There wasn't a dry eye in the Spartan Theatre last week when Alta Vista High School graduate Yoselin Mora-Gutierrez told the story of how she turned her life around thanks to the Mountain View-Los Altos district's continuation high school.
Mora-Gutierrez graduated this year as a married parent of three children who struggled through school. She was transferred to a young parents program but continued to have trouble keeping up with her classes. She was told that she would not graduate.
She tried to transfer back to her previous school, but would later end up at Alta Vista High School.
At the graduation ceremony on June 4, Mora-Gutierrez said she was worried that her new teachers, like Alta Vista teacher Dan Carter, wouldn't be sensitive to her situation.
"I was nervous he wouldn't understand what it was like to be a parent with a difficult home life," Mora-Gutierrez said.
Instead, she said Carter turned out to be the powerful father figure that she didn't have. Carter, along with students and other staff at Alta Vista, gave her a support system that she could use to get her life back on track and make it to graduation this year.
"Don't give up when things get tough," Mora-Gutierrez said to her graduating classmates.
Like Mora-Gutierrez, all 45 Alta Vista graduates had a story to tell, and many felt they had transformed and changed their outlook on life in just a few years. In a slide show by Marciano Gutierrez, a social studies teacher, graduates used one word to describe themselves going into Alta Vista. They used words like irresponsible, lazy, sassy, ignorant and outsider.
How do they describe themselves now? Motivated, inspired, determined, overjoyed, powerful, mature and even shocked.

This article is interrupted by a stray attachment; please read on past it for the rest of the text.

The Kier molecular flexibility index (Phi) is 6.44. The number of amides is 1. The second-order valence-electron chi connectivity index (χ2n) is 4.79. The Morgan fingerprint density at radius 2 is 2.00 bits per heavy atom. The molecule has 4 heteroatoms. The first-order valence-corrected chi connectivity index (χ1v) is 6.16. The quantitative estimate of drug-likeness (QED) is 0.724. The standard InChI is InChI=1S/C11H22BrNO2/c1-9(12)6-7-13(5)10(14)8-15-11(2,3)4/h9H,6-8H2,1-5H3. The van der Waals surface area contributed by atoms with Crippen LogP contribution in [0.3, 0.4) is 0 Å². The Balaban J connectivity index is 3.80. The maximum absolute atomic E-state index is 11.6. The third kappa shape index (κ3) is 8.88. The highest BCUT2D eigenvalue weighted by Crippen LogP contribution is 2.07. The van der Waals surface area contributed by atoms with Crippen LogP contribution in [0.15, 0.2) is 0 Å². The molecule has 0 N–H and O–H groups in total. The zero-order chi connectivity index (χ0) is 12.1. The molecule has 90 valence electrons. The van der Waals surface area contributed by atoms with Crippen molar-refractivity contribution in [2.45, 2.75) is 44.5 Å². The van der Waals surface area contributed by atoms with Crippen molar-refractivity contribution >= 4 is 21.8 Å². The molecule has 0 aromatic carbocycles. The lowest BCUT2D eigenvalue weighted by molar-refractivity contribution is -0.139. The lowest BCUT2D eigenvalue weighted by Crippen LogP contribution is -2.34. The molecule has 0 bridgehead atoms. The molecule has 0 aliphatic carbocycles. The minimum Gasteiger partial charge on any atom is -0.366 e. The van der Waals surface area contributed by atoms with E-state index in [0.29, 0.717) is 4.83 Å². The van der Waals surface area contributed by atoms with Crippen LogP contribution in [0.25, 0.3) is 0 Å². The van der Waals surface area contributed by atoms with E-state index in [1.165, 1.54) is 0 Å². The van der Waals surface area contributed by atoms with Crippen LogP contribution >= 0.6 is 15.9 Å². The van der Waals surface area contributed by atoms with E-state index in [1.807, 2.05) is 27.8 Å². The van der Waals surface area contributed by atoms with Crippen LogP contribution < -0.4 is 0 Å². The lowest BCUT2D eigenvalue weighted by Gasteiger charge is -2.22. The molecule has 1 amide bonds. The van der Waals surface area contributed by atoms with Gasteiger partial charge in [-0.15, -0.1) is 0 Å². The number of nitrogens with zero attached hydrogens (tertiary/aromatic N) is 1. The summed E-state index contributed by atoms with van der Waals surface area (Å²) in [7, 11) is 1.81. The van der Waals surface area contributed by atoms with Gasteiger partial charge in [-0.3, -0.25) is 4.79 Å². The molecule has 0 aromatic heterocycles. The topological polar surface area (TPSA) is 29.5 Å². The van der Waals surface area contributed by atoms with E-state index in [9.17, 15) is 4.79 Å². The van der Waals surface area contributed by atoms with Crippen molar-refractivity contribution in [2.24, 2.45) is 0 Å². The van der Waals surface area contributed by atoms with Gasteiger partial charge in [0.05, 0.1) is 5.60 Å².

Superintendent Barry Groves told family and friends at the graduation to encourage grads to keep that motivation going and head into post-secondary education, including technical degrees, community college and four-year universities.
"Don't let them stop now! Encourage them to continue their education," Groves said.
And it doesn't look like they plan to stop either. Almost every students' parting words from Alta Vista last Wednesday included plans to continue school at Foothill or De Anza colleges.
Principal Bill Pierce said he has a map of the United States in the Alta Vista office with pushpins and school pennants to show where graduates go after attending the school. Many go on to college all across the country. He said students who have doubts for the future can come into the office and see
Pierce said there's a particular persistence among the graduating class this year, many of whom have had a lot of life struggles in addition to their academic work. He said supportive staff, like Carter, care deeply for the kids and spend whatever time is needed to help them succeed -- before school, after school, or over the weekend.
This year's graduating class received a record-breaking $25,000 in student scholarships, split between eight recipients. Gutierrez, who ran the scholarship workshop this year, also announced the Aztec Scholarships, which are announced as a surprise and handed out to students during the graduation ceremony.
Joe Mitchner, the president of the Mountain View-Los Altos School District board, said the graduating class took nontraditional paths to reach their goals and change their lives. It is the close relationships and supportive classroom environments that helped foster the 'turnaround' that so many students achieved this year, he said.
Alta Vista Class of 2014
Conley Gage Marcantel
Sinead Jayne O'Hara
Caitlyn Ortega Baichtal
Daniel Plascencia Rodriguez
Mary Paz Silvain Almada